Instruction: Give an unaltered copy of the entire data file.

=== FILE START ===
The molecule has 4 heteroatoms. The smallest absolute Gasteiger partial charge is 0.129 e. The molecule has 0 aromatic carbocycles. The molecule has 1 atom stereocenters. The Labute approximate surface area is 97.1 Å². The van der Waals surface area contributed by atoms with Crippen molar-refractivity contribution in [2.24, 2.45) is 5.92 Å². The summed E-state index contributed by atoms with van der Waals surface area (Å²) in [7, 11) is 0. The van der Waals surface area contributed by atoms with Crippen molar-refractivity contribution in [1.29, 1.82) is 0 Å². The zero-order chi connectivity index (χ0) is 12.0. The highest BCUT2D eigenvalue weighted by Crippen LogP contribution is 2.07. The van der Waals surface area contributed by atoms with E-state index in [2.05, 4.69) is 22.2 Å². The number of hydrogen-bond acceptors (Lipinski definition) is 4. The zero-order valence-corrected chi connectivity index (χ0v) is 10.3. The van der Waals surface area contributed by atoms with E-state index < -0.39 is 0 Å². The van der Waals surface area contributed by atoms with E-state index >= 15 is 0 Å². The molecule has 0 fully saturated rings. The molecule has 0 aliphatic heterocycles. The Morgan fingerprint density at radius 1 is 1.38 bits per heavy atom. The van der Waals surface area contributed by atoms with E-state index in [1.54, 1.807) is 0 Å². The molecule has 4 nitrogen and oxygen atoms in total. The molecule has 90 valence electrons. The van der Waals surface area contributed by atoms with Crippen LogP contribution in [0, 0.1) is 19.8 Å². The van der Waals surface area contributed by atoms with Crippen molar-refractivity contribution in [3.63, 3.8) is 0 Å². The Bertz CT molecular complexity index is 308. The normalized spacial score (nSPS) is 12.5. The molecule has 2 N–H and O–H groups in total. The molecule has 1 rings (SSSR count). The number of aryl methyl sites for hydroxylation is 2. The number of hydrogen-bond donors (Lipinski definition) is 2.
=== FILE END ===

The molecule has 4 heteroatoms. The smallest absolute Gasteiger partial charge is 0.129 e. The molecule has 0 aromatic carbocycles. The molecule has 1 atom stereocenters. The Labute approximate surface area is 97.1 Å². The van der Waals surface area contributed by atoms with Crippen molar-refractivity contribution in [2.24, 2.45) is 5.92 Å². The summed E-state index contributed by atoms with van der Waals surface area (Å²) in [7, 11) is 0. The van der Waals surface area contributed by atoms with Crippen molar-refractivity contribution in [1.29, 1.82) is 0 Å². The zero-order chi connectivity index (χ0) is 12.0. The highest BCUT2D eigenvalue weighted by Crippen LogP contribution is 2.07. The van der Waals surface area contributed by atoms with E-state index in [2.05, 4.69) is 22.2 Å². The number of hydrogen-bond acceptors (Lipinski definition) is 4. The zero-order valence-corrected chi connectivity index (χ0v) is 10.3. The van der Waals surface area contributed by atoms with E-state index < -0.39 is 0 Å². The van der Waals surface area contributed by atoms with E-state index >= 15 is 0 Å². The molecule has 0 fully saturated rings. The molecule has 0 aliphatic heterocycles. The Morgan fingerprint density at radius 1 is 1.38 bits per heavy atom. The van der Waals surface area contributed by atoms with E-state index in [1.54, 1.807) is 0 Å². The molecule has 4 nitrogen and oxygen atoms in total. The molecule has 90 valence electrons. The van der Waals surface area contributed by atoms with Crippen LogP contribution in [0, 0.1) is 19.8 Å². The van der Waals surface area contributed by atoms with Crippen molar-refractivity contribution in [3.63, 3.8) is 0 Å². The Bertz CT molecular complexity index is 308. The normalized spacial score (nSPS) is 12.5. The molecule has 2 N–H and O–H groups in total. The molecule has 1 rings (SSSR count). The number of aryl methyl sites for hydroxylation is 2. The number of hydrogen-bond donors (Lipinski definition) is 2.